missing women’s personal items and family members. Then came a stroke of luck.
During a CODIS, or a Combined DNA Index System, comparison between the Missing
Persons’ Index and the Unidentified Persons’ Index, she’d gotten a match.
Decomposed remains matching the DNA of one victim, Amelia Smith, had been found.
Then the trail went cold—no more witnesses and no
new leads. Nothing.
While her hunches had generally panned out, with no
hard evidence connecting the victims to each other or yielding a major
breakthrough in the case, Berg had hit a wall. It was the most frustrating and
mysterious case she had ever worked on. She had come up with squat beyond the
one match, and she had to wonder if she’d seen patterns where there were none.
“You wouldn’t tease a girl, would you?” she asked
Jay, now interested in the body.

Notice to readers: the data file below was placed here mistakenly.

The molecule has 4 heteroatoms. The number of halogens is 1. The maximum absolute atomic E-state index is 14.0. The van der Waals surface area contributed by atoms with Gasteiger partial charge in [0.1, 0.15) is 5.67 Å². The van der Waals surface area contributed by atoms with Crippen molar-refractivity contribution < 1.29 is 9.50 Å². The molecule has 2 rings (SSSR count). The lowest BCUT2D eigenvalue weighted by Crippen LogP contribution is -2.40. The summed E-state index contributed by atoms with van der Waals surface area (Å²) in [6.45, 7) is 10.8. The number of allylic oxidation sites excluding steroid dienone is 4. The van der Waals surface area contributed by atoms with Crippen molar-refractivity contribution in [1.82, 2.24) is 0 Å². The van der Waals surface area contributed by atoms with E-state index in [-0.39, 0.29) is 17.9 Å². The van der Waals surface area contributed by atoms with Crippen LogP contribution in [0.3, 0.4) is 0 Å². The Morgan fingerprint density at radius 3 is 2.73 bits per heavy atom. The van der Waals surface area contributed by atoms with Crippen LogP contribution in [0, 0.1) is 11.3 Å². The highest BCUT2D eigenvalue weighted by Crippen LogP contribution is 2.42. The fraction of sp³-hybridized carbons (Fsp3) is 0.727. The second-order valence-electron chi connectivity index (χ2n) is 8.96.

Jay laughed. “I sure would, but not you, Berg.
Name’s Danny Taylor, fifty-five, independent trucker based out of the city. The
body was discovered three days ago, five miles from his truck on the tollway,
near the Poplar Creek Forest Preserve. He had been tortured and dumped.”
Berg rubbed her arms free of the goose bumps that
were emerging due to the frigid air drifting out of the open refrigerator
drawer. “What does the ME list as cause of death?”
Jay looked through the medical examiner’s report.
“Not sure yet, but the ME thinks shock or loss of blood. Hard to ascertain with
so many injuries.” He nodded toward the man.
Berg studied the body critically. It was mottled
with bruises, stab marks, and deep gaping wounds. Ligature furrows on his hands
and wrists, combined with his blue fingers and toes, indicated he’d been tied
up for a good length of time prior to death.
“Of course,” Jay said with a grimace, “he may have
willed himself to die once his dick was cut off.”
Berg lifted the sheet a little higher and looked
down to the ragged, gaping wound where the man’s penis should have been. “Ouch.
Removed pre or post mortem?”
“The ME agrees it was done before he died, judging
by the surrounding tissue trauma.” Jay said, looking vaguely ill. “Anyway, ME
says there’s a lot more undeveloped bruising under those ugly tats, as well
other injuries, so cause of death is still to be determined. We’ll know more